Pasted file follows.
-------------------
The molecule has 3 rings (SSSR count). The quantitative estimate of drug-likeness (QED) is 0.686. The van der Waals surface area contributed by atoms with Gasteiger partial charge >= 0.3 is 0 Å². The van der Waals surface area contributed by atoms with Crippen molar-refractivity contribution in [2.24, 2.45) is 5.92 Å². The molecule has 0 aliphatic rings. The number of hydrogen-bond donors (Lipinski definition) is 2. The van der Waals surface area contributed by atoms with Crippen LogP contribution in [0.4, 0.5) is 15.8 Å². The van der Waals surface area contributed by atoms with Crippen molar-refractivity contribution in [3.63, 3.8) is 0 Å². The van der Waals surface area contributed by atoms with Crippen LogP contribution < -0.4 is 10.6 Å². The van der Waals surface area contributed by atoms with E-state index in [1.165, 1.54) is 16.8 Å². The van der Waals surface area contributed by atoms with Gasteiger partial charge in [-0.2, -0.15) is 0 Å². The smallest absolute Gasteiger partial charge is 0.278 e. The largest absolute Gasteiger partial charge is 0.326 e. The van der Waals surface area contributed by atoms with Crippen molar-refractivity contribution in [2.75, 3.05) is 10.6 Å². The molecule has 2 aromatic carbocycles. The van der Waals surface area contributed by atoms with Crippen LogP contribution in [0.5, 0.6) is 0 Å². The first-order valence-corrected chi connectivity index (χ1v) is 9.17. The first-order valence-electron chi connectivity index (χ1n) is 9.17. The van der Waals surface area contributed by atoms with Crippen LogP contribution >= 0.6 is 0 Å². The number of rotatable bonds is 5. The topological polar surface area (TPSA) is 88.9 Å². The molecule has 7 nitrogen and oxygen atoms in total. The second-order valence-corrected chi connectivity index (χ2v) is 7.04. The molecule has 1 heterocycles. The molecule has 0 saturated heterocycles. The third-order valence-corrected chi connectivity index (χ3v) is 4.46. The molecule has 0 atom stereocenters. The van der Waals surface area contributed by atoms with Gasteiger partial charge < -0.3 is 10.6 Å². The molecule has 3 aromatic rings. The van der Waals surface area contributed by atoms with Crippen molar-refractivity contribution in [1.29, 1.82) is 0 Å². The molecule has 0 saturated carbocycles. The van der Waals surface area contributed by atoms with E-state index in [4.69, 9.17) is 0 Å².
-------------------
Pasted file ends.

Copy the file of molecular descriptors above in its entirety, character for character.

The molecule has 3 rings (SSSR count). The quantitative estimate of drug-likeness (QED) is 0.686. The van der Waals surface area contributed by atoms with Gasteiger partial charge >= 0.3 is 0 Å². The van der Waals surface area contributed by atoms with Crippen molar-refractivity contribution in [2.24, 2.45) is 5.92 Å². The molecule has 0 aliphatic rings. The number of hydrogen-bond donors (Lipinski definition) is 2. The van der Waals surface area contributed by atoms with Crippen LogP contribution in [0.4, 0.5) is 15.8 Å². The van der Waals surface area contributed by atoms with Crippen molar-refractivity contribution in [3.63, 3.8) is 0 Å². The van der Waals surface area contributed by atoms with Crippen LogP contribution < -0.4 is 10.6 Å². The van der Waals surface area contributed by atoms with E-state index in [1.165, 1.54) is 16.8 Å². The van der Waals surface area contributed by atoms with Gasteiger partial charge in [-0.2, -0.15) is 0 Å². The smallest absolute Gasteiger partial charge is 0.278 e. The largest absolute Gasteiger partial charge is 0.326 e. The van der Waals surface area contributed by atoms with Crippen molar-refractivity contribution in [2.75, 3.05) is 10.6 Å². The molecule has 2 aromatic carbocycles. The van der Waals surface area contributed by atoms with Crippen LogP contribution in [0.5, 0.6) is 0 Å². The first-order valence-corrected chi connectivity index (χ1v) is 9.17. The first-order valence-electron chi connectivity index (χ1n) is 9.17. The van der Waals surface area contributed by atoms with Crippen LogP contribution >= 0.6 is 0 Å². The number of rotatable bonds is 5. The topological polar surface area (TPSA) is 88.9 Å². The molecule has 7 nitrogen and oxygen atoms in total. The second-order valence-corrected chi connectivity index (χ2v) is 7.04. The molecule has 1 heterocycles. The molecule has 0 saturated heterocycles. The third-order valence-corrected chi connectivity index (χ3v) is 4.46. The molecule has 0 atom stereocenters. The van der Waals surface area contributed by atoms with Gasteiger partial charge < -0.3 is 10.6 Å². The molecule has 3 aromatic rings. The van der Waals surface area contributed by atoms with Crippen molar-refractivity contribution in [1.29, 1.82) is 0 Å². The molecule has 0 saturated carbocycles. The van der Waals surface area contributed by atoms with E-state index in [4.69, 9.17) is 0 Å².